It seems Americans have traded babies, diapers and cribs for iPhones, FitBits and TVs.
A new study published in Philosophical Transactions of the Royal Society B has found that there's been a drop in fertility rates in the United States because Americans have decided to buy new gadgets and devices instead of have babies.
The study, done by researchers at Emory University, found that people have placed so much more value in purchasing materials and improving their social status that it has led to lower fertility rates.
"As competition becomes more focused on social climbing, as opposed to just putting food on the table, people invest more in material goods and achieving social status, and that affects how many children they have," anthropologist Paul Hooper said in a statement.
This is mostly seen in areas where there are intense labor markets and intense competition for jobs, Hooper said. Since many countries across the world have social inequality, which only increases competition to find the best jobs, there's been an increasing dip in fertility rates, he said.
And that's true: There has been a significant drop. The U.S. birth rate dropped to a historic low the past few years with the number of births between 2012 and 2013 dropping to below 20,000, even though there's been an increase in the number of women who are in their childbearing years, Forbes reported.
In fact, the birth rate per thousand women fell to 62.5 in 2013 - the lowest number ever recorded, according to Forbes.
This rate fell and then leveled off with the economy's rise and fall, Forbes reported. As the economy grew in 2012, so did the birth rate. But this more recent drop shows a different trend.
"What concerns experts is not the fall itself, but the fact that it accelerated when we were supposedly experiencing an economic recovery," Forbes reported.
While this fits with the Emory University study's findings, there's a number of reasons that fertility rates have dropped. For one, women are having children at older ages than before, mostly because they have put their careers ahead of childbearing. Women have also put an importance on finding a husband who's financially stable with a steady job, The Washington Post reported, at the same time that men have seen a loss in jobs.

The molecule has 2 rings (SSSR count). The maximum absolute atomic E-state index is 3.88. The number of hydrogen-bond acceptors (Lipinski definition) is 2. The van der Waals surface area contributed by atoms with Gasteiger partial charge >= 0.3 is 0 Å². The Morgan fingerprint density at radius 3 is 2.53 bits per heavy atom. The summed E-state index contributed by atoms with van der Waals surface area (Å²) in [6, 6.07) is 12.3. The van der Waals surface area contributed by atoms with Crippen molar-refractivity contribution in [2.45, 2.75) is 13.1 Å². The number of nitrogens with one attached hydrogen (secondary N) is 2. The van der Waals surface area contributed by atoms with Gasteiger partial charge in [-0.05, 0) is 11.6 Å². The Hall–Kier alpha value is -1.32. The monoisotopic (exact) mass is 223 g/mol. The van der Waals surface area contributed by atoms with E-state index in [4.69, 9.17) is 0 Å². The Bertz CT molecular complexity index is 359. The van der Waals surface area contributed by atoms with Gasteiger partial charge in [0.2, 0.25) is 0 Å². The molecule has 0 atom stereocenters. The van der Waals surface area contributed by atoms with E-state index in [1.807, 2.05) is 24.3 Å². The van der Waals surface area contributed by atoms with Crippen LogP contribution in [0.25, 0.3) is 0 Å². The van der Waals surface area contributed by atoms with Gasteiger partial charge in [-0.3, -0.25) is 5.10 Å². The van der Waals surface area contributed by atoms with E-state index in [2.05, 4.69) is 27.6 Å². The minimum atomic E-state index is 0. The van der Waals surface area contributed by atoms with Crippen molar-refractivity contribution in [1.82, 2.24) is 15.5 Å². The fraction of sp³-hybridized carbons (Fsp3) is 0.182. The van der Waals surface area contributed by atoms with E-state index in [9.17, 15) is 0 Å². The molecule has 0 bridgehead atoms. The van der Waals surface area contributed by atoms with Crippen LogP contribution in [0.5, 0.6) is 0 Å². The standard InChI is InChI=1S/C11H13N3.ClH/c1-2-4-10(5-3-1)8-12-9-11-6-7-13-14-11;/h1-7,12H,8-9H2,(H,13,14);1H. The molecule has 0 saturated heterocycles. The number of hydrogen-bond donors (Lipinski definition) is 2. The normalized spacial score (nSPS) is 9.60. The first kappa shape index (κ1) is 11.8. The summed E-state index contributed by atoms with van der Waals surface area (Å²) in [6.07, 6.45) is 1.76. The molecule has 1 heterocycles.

Couples also spend too much money on their career moves and material goods that they simply can't afford to have children, according to the Emory University study.
But placing value in material goods over children isn't always the best approach, and it may soon change with this generation's group of youngsters. A Pew Research Center study from 2011 found millennials put parenthood ahead of other life choices, like marriage.
And, according to Millennial Marketing, a Web platform that looks at how millennials fit into today's market, it seems young Americans appreciate family values over making money and embracing materialism.
Millennials want stable families, and have often said they want to put their families ahead of careers and gadgets. In fact, millennials plan to do this as they become parents by teaching their children that good family values outweigh new tech gadgets.
"An emphasis on travel, learning and experiences is characteristic of their generation and a pattern they are likely to carry over into their parenting," according to Millennial Marketing. "Again, this may be a function of necessity as well as values. Whatever the reason, look for houses to be smaller and greener, toys to be fewer and family activities to be more common."
Experts often recommend this for all parents. Experiences and good behavior matter most when it comes to parenting, not the materials children get from stores.
"What I want is for my kids to remember horseback riding, to remember spotting the starfish at low tide, to remember that time they were playing in the cold California waves and Mom went in all the way up to her waist even though she was wearing jeans," Erika Janes of Parents magazine wrote. "To remember whittling the bark off of a walking stick found by the side of the road. To remember that the best things from vacations (and from life) can come home with you - but not in a suitcase."
Still, the choice is up to parents (or soon-to-be parents) about what they value more. Here are some "would you rather" questions to help you determine what you want your child (or future child) to value in his or her life.